The Net.MSMQ Binding in Windows Communication Foundation has some built-in support for detecting and handling "Poison Messages".

One of the most useful ways of handling Poison Messages in queuing systems is to get them out of the way so that following messages can still be processed (if you're not doing in-order processing), but still keep the messages around so that they are not lost.

Unfortunately, this behavior is only supported by WCF in MSMQ 4.0 with the use of a poison sub-queue, which is new in the Vista and WinServer2k8 versions of MSMQ. It's really a shame because, honestly, this could've been implemented on MSMQ 3.0 just by using a separate queue instead of sub-queues.

Instead, we're stuck with the PoisonErrorHandler sample included in the SDK. The sample provides a way to mimic this behavior by introducing an IErrorHandler implementation that detects the poison message and moves it to another queue. To be able to do this, you need to set the binding properties so that the ServiceHost listening to the queue faults when the poison message is detected. The error handler then moves the message to a new queue and starts a new service host instance to resume processing of following messages.

The Sample itself isn't all that bad, but does provide insight into a rather significant feature left out of the way the Net.MSMQ Binding reports poison messages: All it provides the error handler with is the MSMQ LookupId of the poison message. Unfortunately, this LookupId is queue-specific and the exception does not provide information on which queue or at least which endpoint was the one that received the poison message, which is a huge gaping hole in this feature.

Because of that the LookupId is useless without more information provided out-of-band [1]. The sample works around this limitation by adding an entry in the section of the app.config file with the path to the queue where messages are being received and the path to the queue to move poison messages to.

This works OK, until you need a single service host listening on multiple endpoints, and then the sample won't really work anymore because you don't know which of the endpoints caused the error.

Working around the limitation

I spent some time recently playing around with WCF and ran into this same problem, so I tried to find a way of working around this limitation and still use the basic functionality the sample provided.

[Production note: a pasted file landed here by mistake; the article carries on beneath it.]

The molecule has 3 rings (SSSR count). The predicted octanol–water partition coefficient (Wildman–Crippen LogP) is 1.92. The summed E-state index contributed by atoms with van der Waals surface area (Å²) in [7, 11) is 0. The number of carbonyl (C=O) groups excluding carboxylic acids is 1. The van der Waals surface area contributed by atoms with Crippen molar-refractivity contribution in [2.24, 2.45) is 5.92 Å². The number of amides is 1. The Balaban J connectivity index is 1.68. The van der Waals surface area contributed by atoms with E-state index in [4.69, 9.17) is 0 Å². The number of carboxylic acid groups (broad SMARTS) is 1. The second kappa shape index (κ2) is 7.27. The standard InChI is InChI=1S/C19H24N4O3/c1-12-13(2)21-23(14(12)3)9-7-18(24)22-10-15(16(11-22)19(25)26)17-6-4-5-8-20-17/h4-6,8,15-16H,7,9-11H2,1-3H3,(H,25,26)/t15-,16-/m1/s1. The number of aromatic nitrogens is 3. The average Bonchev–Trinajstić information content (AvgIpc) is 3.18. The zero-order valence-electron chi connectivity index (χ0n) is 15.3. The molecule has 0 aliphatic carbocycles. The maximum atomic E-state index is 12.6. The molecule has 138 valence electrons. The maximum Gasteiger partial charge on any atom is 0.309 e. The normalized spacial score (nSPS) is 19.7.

I found one possible workaround, which seems to work so far in my limited tests. I'm not sure yet how well it will hold, as it seems to me there's always the possibility of some race conditions here, but let me illustrate at least the basic mechanics.

First we keep the basic code of the PoisonErrorHandler class. However, instead of using appSettings to keep track of the queue we're listening to, we just try to find out dynamically which endpoint configured for the service is causing the error, and extract the path to the queue from there based on the URI of the endpoint address.

To do this, in my implementation of IErrorHandler.HandleError() I grab the current OperationContext, reach out to the ServiceHost associated with it, and then iterate over the ChannelDispatchers attached to it. The one that's in the Faulted state is very likely the one that caused the MsmqPoisonMessageException in the first place.

Code could be something like this:

private String FindFaultedQueue() {
   ServiceHostBase host = OperationContext.Current.Host;
   Uri faultedQueue = null;
   // the queue that fired the exception will be the faulted one
   foreach ( ChannelDispatcher chd in host.ChannelDispatchers ) {
      if ( chd.State == CommunicationState.Faulted ) {
         faultedQueue = chd.Listener.Uri;
   // translate URI into a regular MSMQ format name 
   StringBuilder fn = new StringBuilder("FormatName:DIRECT=OS:");
   string path = faultedQueue.PathAndQuery;
   if ( path.StartsWith("/private/") ) {
      path = path.Substring("/private".Length);
   path = path.Substring(1);
   return fn.ToString();

This lacks some error handling and a few other things, but it illustrates the point. Now that we have the FormatName of the queue where the poison message came from, we can try to move it to the poison message  queue. We could handle this by convention: for queue Q1, the corresponding poison message queue could be Q1Poison. The rest of the sample is pretty much the same.

I probably wouldn't use this in production, as it doesn't feel very reliable given the basic limitations imposed by the WCF implementation, but it was interesting to take a stab at. YMMV.

[1] I'll leave to you, dear reader, to wonder about the sense of providing a sample that so clearly points out such a giant hole in a product feature rather than actually fixing it. Oh wait, guess they did fix it by changing MSMQ for Vista and WinServer2k8.

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Tomas Restrepo

Software developer located in Colombia. Sr. PFE at Microsoft.